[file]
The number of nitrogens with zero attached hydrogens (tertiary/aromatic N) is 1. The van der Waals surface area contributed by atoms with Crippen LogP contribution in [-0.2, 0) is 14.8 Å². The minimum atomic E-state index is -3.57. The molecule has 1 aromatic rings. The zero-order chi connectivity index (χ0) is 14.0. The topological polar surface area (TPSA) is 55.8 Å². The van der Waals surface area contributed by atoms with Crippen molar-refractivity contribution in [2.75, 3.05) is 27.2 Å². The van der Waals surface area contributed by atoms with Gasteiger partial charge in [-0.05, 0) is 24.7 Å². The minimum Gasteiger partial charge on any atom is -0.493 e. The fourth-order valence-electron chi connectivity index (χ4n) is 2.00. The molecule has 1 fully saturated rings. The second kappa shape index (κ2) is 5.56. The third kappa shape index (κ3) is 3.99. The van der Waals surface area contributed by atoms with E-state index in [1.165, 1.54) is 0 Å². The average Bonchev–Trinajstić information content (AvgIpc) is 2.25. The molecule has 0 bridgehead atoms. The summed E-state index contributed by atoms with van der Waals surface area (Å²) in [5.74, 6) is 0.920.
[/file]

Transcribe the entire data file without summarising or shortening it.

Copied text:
The number of nitrogens with zero attached hydrogens (tertiary/aromatic N) is 1. The van der Waals surface area contributed by atoms with Crippen LogP contribution in [-0.2, 0) is 14.8 Å². The minimum atomic E-state index is -3.57. The molecule has 1 aromatic rings. The zero-order chi connectivity index (χ0) is 14.0. The topological polar surface area (TPSA) is 55.8 Å². The van der Waals surface area contributed by atoms with Crippen molar-refractivity contribution in [2.75, 3.05) is 27.2 Å². The van der Waals surface area contributed by atoms with Gasteiger partial charge in [-0.05, 0) is 24.7 Å². The minimum Gasteiger partial charge on any atom is -0.493 e. The fourth-order valence-electron chi connectivity index (χ4n) is 2.00. The molecule has 1 fully saturated rings. The second kappa shape index (κ2) is 5.56. The third kappa shape index (κ3) is 3.99. The van der Waals surface area contributed by atoms with E-state index in [1.165, 1.54) is 0 Å². The average Bonchev–Trinajstić information content (AvgIpc) is 2.25. The molecule has 0 bridgehead atoms. The summed E-state index contributed by atoms with van der Waals surface area (Å²) in [5.74, 6) is 0.920.